Knock Out

Knock Out

Page 38

Victor shrugged, speeded up a bit. “It looked good on that website, but I’m no car expert.”

“That’s for sure.”

He raised his hand, then lowered it. “Shut your trap. I’m the one who found his damned house. Don’t you rag on me, Lissy, you know I don’t like it. I remember my dad always telling my mother to stop her nagging. I don’t remember that she did all that much, but he thought so.”

“That’s why you hit me sometimes, isn’t it?”

He looked at her. “Don’t you accuse me of being like my dad. He was dead-on mean. He’d clip me whenever it suited him. I told you how he smacked Mom more. I didn’t like him much. When I hit you, you deserve it, that’s all. When he and Mom went back to his beloved Jordan, I saw my chance to get away from him.”

She said, her voice dreamy, since she was beginning to fade out, “And you came to me, Victor. You thought I was a little girl, but I wasn’t.”

Victor remembered that long-ago night waking up with Lissy licking his belly. “Yeah, I came to you. Your mom is nothing like mine. Mine’s all soft and boring. You mom, well, she’d shoot the nuts off a squirrel if she felt like it.”

Lissy giggled. “She had to be tough, since it was just her. I thought Mama was going to shoot you when she found a pair of your shorts under my bed.”

Victor remembered that day, remembered how he’d protected Lissy, taking all responsibility—after all, he was five years older, which made Lissy only a kid—but her mom knew her daughter, and that was why, he was convinced, she didn’t shoot him and bury him in the deep woods behind the house. She just ordered him out, which was bad enough.

The three years he worked for that bush-league home-security company in Winnett had been boredom punctuated with bursts of huge happiness when Lissy e-mailed him. He said, his voice hoarse with the memory of her absence, “I didn’t see you for too long, Lissy. I nearly went crazy without you. Then your mom called me up to ask me if I’d like to rob banks.”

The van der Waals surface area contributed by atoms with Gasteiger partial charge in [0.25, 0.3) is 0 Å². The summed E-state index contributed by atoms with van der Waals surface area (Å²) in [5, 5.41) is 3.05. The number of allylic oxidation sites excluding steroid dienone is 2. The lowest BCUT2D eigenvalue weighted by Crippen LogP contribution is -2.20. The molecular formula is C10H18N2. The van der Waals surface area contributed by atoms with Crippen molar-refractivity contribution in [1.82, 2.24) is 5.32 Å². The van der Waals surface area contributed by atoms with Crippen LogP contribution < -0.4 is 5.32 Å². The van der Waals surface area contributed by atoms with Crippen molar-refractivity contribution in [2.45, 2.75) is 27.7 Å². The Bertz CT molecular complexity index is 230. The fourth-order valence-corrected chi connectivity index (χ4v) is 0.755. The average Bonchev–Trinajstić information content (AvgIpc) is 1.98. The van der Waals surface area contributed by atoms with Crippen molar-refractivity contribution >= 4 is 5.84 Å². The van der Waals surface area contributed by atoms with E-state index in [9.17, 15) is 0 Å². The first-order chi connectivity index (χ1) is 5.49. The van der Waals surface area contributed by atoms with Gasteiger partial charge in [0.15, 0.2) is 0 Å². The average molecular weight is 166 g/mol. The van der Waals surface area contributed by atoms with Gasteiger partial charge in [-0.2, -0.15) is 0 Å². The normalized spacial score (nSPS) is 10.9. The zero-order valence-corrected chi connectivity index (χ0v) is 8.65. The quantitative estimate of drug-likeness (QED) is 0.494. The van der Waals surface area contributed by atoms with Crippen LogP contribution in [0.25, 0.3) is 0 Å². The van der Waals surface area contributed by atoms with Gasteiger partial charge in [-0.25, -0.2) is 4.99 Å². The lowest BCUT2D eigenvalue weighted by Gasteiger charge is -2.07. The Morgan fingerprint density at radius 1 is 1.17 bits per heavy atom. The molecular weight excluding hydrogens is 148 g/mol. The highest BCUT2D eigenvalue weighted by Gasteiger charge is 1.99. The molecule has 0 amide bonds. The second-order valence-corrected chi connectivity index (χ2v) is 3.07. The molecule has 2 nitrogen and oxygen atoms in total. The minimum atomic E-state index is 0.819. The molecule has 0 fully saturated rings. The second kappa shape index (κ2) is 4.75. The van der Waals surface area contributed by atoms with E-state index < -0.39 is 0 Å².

“Yeah, I talked her into it. I told her you could drive the car. She said that was fine since you were a pussy.”

“I’m not a pussy, dammit!”

“All right, all right,” she said, her voice soft, dreamy. “Do you remember how we’d get under a sheet and play, my flashlight on?”

The memory made him jerk the steering wheel. He thought about those horrible hours when he didn’t know if she was alive, deadening hours when he’d lurked on the surgical floor, listening to the FBI agents speaking to the nurses and doctors about her. He went to the men’s room and vomited when he heard she was going to be all right. He said, “No pussy could have gotten you out of that damned hospital. Don’t you remember that big FBI agent sitting outside your door? Well, I fooled him good, didn’t I?”

“You saved me,” she said, her eyes closed, her hands over her belly, gently kneading. “I love you, Victor.”

He felt a fist squeeze his heart. “Yeah,” he said, “that’s good, real good. Why don’t we just leave now? Why do we have to hang around? I’m thinking I’d like to visit Hollywood, maybe see Angelina, learn how to surf, make love on the beach.”

Her eyes popped open. “Victor, I’ve gotta kill that old man, blow his brains from here to Oregon. He murdered Mama. I can’t let that go. And that FBI agent, Dillon Savich.” She started rubbing her belly harder now, her hand jerking. “What he did to me, what he did, I can’t let him get away with that, I can’t.”

“All right, we’ll kill those two, then get out of here. Give your mouth a rest. I’ll wake you up when we get to Fort Pessel. Go to sleep.”

Four minutes later Victor heard a siren. He looked in the rearview mirror and saw a police car, lights flashing, closing fast. He felt a punch of panic, then rage. Why was this jerk on him? He hadn’t done anything wrong. No way did they know this was a stolen car. Too soon for that.

He took a deep breath and slowly pulled the Impala over to the side of the road. It simply wasn’t possible somebody had already discovered the old woman’s body and reported her frigging car stolen. His hands felt cold and clammy. He hated it. He rubbed his hands on his jeans, breathed deeply, calmed his pulsing heart.

Sheriff’s Deputy Davie Franks shined a flashlight into the young man’s face as Victor lowered the window. “Nice wheels you got,” he said. “I had me an old Impala like this when I was about your age. You got a driver’s license to show me?”

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